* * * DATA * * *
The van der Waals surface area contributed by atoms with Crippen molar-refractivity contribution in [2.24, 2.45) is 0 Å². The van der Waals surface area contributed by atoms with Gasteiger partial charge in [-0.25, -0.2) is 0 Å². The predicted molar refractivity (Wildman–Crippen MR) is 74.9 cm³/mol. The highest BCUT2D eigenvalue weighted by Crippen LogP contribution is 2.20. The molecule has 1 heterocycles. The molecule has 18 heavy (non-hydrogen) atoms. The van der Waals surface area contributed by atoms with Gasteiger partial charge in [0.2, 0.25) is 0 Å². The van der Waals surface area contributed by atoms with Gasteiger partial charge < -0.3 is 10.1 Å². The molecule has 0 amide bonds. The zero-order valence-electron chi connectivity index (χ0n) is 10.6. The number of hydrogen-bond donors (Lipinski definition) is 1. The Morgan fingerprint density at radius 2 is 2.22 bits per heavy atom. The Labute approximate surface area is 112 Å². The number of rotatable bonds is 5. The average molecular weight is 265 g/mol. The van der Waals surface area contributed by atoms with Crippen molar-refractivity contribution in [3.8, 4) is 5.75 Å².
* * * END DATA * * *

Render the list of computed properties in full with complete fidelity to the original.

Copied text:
The van der Waals surface area contributed by atoms with Crippen molar-refractivity contribution in [2.24, 2.45) is 0 Å². The van der Waals surface area contributed by atoms with Gasteiger partial charge in [-0.25, -0.2) is 0 Å². The predicted molar refractivity (Wildman–Crippen MR) is 74.9 cm³/mol. The highest BCUT2D eigenvalue weighted by Crippen LogP contribution is 2.20. The molecule has 1 heterocycles. The molecule has 18 heavy (non-hydrogen) atoms. The van der Waals surface area contributed by atoms with Gasteiger partial charge in [0.2, 0.25) is 0 Å². The van der Waals surface area contributed by atoms with Gasteiger partial charge < -0.3 is 10.1 Å². The molecule has 0 amide bonds. The zero-order valence-electron chi connectivity index (χ0n) is 10.6. The number of hydrogen-bond donors (Lipinski definition) is 1. The Morgan fingerprint density at radius 2 is 2.22 bits per heavy atom. The Labute approximate surface area is 112 Å². The number of rotatable bonds is 5. The average molecular weight is 265 g/mol. The van der Waals surface area contributed by atoms with Crippen molar-refractivity contribution in [3.8, 4) is 5.75 Å².